Review Essay

Misinterpreting the Cold War: The Hardliners Were Right

In This Review

The Great Transition: American-Soviet Relations and the End of the Cold War
By Raymond L. Garthoff
The Brookings Institution, 1994 834 pp. $44.95 Purchase

Forty years ago the foreign policy debate in the United States revolved around the question, "Who lost China?" Today one of its most contentious issues is, "Who won the Cold War?" Advocates of the hard line feel that the events of the past five years have vindicated their strategy. They claim that it was the policy of containment, reinforced by a technological arms race, economic denial, and psychological warfare, that brought down the Soviet Union and communism. Advocates of the soft line will have none of it. They contend that, far from contributing to the demise of communism, the hard-line strategy prolonged the Cold War by arousing deep-seated anxieties in the Russians and making them even more truculent. As for the causes of communism's demise, they are less certain.

Raymond Garthoff's account of the final phase of the Cold War is meant to justify the soft line. By virtue of its massive research, it is likely to acquire the status of a primer for adherents of this approach. The book, which traces the course of U.S.-Soviet relations during the Reagan and Bush administrations, picks up, with some overlap, where its predecessor, Détente and Confrontation, left off. The two volumes, similar in approach and format, complement one another, surveying in minute detail relations between the two superpowers from 1969 to 1991. They are imposing treatises, totaling some two thousand fact-filled pages, nearly every one supported by references to the sources.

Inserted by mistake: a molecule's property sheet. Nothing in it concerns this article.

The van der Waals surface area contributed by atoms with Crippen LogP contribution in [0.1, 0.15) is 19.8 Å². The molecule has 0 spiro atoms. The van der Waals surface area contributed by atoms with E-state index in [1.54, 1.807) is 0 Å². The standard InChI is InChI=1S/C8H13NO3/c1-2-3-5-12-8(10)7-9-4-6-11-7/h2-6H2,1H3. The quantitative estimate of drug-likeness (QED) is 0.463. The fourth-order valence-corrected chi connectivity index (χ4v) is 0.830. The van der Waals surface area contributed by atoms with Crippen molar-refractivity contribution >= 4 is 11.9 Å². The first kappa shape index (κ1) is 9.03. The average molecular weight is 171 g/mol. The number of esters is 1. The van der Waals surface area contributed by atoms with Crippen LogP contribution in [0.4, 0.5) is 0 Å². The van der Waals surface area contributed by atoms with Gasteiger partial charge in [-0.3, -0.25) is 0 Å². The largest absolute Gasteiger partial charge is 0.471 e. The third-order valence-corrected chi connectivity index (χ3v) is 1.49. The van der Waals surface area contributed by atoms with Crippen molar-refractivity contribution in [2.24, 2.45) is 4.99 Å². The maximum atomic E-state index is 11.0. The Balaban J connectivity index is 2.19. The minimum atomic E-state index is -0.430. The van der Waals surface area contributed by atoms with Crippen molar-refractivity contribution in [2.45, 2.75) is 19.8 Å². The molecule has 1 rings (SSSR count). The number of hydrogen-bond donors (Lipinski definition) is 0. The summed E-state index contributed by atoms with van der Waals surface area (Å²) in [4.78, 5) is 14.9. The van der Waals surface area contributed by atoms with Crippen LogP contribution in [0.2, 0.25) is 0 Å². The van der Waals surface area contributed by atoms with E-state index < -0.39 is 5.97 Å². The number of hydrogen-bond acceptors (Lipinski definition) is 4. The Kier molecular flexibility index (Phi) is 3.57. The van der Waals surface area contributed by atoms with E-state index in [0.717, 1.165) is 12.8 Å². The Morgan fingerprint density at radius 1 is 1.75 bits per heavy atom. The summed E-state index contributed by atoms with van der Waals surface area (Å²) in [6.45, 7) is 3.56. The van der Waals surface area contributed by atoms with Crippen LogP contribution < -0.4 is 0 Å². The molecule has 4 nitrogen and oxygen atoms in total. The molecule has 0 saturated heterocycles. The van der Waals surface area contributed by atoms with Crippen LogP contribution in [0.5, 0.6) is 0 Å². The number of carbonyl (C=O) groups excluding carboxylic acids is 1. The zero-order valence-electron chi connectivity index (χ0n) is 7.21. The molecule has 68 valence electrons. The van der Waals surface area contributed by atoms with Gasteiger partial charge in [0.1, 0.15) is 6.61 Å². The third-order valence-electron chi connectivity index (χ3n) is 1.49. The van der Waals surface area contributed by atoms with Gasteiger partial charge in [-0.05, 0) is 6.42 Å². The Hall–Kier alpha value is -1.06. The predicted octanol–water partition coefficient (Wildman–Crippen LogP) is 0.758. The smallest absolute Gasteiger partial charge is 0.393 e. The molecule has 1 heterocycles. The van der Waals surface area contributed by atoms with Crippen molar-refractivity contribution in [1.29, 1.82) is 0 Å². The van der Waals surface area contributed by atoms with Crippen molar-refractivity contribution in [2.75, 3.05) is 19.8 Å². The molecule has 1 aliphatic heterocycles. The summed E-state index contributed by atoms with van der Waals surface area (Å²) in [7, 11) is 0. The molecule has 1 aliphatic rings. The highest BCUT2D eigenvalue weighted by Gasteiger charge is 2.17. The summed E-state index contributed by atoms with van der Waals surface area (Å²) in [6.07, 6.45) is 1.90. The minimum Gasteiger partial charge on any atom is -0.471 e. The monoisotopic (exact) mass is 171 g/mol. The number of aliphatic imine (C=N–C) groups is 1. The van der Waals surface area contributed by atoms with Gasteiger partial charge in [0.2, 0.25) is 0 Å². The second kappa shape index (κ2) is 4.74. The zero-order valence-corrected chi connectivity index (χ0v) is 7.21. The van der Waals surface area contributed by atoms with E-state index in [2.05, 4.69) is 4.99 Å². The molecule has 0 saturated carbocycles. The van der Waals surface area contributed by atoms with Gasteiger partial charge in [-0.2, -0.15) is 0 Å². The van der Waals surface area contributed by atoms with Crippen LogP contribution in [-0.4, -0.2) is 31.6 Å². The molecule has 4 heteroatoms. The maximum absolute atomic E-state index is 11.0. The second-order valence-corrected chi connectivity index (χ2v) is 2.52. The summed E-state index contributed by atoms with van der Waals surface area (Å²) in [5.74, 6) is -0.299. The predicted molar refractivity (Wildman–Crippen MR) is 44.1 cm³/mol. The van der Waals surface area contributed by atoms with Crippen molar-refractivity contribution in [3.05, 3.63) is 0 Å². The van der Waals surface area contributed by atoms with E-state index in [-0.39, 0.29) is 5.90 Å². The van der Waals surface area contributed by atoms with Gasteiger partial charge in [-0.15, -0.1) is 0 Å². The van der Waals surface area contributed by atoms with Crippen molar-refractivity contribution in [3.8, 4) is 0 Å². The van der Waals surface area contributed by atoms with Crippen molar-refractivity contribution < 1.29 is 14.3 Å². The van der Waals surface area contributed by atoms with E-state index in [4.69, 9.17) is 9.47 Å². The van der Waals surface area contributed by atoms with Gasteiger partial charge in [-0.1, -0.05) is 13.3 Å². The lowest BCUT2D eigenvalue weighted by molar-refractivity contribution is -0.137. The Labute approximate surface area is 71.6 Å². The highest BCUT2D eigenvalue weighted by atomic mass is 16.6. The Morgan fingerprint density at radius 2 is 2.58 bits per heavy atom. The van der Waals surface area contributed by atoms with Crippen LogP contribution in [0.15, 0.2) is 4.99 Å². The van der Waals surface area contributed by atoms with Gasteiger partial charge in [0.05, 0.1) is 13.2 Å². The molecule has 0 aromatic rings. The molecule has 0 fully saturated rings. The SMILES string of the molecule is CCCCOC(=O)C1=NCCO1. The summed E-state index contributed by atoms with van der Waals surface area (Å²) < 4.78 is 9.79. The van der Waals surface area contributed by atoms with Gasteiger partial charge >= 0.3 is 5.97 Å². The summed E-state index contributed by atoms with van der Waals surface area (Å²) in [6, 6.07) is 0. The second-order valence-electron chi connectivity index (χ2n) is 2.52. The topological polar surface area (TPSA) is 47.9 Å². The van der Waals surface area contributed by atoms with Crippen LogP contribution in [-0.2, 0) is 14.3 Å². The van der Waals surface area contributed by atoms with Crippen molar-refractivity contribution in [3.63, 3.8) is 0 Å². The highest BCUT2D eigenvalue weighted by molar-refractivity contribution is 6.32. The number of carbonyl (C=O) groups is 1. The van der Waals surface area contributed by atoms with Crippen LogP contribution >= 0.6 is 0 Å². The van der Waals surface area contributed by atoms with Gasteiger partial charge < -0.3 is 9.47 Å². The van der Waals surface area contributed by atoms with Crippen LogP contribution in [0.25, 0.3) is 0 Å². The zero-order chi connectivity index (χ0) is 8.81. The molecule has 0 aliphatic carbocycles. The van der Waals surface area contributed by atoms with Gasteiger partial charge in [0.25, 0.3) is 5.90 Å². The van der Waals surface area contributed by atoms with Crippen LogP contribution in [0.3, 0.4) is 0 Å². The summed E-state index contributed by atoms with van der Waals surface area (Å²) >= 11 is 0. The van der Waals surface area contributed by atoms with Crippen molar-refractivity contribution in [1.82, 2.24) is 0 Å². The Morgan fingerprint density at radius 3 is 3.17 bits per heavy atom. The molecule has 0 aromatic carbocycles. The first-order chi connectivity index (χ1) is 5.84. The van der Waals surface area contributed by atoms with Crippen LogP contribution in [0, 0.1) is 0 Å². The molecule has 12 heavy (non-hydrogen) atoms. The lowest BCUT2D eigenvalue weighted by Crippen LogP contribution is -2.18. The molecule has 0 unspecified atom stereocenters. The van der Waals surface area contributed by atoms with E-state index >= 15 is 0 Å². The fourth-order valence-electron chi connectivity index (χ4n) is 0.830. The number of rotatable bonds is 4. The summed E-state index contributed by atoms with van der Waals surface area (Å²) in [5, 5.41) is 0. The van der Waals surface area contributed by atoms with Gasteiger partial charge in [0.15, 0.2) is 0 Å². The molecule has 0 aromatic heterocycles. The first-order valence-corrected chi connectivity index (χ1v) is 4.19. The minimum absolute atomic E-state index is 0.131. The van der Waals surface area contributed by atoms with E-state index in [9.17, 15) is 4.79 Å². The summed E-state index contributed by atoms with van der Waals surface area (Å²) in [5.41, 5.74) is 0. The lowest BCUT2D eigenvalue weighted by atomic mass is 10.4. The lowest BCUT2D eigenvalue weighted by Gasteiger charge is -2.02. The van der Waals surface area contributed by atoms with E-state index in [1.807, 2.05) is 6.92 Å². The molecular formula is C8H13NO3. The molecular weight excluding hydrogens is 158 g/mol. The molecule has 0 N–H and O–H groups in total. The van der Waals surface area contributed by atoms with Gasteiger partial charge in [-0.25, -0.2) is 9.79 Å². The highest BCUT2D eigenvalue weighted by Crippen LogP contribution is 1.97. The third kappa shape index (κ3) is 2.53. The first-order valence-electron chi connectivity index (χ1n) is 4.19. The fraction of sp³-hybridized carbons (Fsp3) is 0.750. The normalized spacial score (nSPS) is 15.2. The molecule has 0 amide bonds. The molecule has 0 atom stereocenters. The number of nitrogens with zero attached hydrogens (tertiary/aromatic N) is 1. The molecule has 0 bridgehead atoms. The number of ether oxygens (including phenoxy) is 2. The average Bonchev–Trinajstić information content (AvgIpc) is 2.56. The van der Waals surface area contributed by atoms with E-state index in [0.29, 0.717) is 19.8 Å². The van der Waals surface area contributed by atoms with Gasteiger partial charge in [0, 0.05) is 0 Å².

Mr. Garthoff identifies three basic approaches to communism and the Soviet Union, each with corollary policy implications. The first, of which President Ronald Reagan was the outstanding champion, he labels "essentialist." This approach assumed that the Soviet Union was a totalitarian state driven by a militant ideology and hence intrinsically expansionist; such a power could be restrained and rendered harmless only by determined confrontation. The second, "mechanical" approach, while conceding that the Soviet Union was indeed expansionist, viewed it above all as a pragmatic power that could be "managed" by the

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